“I thought all the world agreed with me at present that Buonaparte was better than the Bourbons, or that a tyrant was better than tyranny. In my opinion, no one of an understanding above the rank of a lady’s waiting-maid could ever have doubted this, though I alone said it ten years ago. It might be impolicy then and now for what I know, for the world stick to an opinion in appearance long after they have given it up in reality. I should like to know whether the preface is thought impolitic by some one who agrees with me in the main point, or by some one who differs with me and makes this excuse not to have his opinion contradicted? In Paris (jubes regina renovare dolorem) the preface was thought a masterpiece, the best and only possible defence of Buonaparte, and quite new there! It would be an impertinence in me to write a Life of Buonaparte after Sir W.* without some such object as that expressed in the preface. After all, I do not care a damn about the preface. It will get me on four pages somewhere else. Shall I retract my opinion altogether, and foreswear my own book? Rayner is right to cry out: I think I have tipped him fair and foul copy, a lean rabbit and a fat one. The remainder of vol. ii. will be ready to go on with, but not the beginning of the third. The appendixes had better be at the end of second vol. Pray get them if you can: you have my Sieyes, have you not? One of them is there. I have been nearly in the other world. My regret was ‘to die and leave the world “rough” copy.’ Otherwise I had thought of an epitaph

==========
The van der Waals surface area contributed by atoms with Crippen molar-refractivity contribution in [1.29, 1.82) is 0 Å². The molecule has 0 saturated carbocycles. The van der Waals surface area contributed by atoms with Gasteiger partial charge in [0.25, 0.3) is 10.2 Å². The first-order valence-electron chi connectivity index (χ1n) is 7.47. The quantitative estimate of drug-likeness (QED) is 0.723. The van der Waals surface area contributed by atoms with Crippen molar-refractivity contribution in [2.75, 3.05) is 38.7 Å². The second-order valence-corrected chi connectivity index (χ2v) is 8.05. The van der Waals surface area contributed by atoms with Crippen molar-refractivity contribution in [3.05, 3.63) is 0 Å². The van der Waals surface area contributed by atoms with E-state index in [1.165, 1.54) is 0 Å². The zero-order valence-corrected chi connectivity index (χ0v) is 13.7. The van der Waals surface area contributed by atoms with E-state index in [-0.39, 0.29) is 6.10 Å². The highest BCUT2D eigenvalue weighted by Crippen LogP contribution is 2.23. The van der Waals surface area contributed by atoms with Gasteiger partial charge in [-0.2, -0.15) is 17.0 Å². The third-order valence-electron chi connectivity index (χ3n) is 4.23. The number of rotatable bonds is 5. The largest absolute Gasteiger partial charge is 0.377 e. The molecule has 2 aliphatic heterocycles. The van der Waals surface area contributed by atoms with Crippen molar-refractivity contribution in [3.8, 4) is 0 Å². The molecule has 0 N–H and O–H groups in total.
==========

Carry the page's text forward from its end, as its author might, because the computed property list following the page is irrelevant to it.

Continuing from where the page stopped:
* Sir Walter Scott.

and a good end. Hic jacent reliquiae mortales
Gulielmi Hazlitt, auctoris non intelligibilis: natus Maidstoniæ in comi[ta]tu Cantiœ, Apr. 10, 1778. Obiit Winterslowe, Dec, 1827. I think of writing an epistle to C. Lamb, Esq., to say that I have passed near the shadowy world, and have had new impressions of the vanity of this, with hopes of a better. Don’t you think this would be good policy? Don’t mention it to the severe author of the ‘Press,’ a poem,* but methinks the idea arridet Hone. He would give sixpence to see me floating, upon a pair of borrowed wings, half way between heaven and earth, and edifying the good people at my departure, whom I shall only scandalize by remaining. At present my study and contemplation is the leg of a stewed fowl. I have behaved like a saint, and been obedient to orders.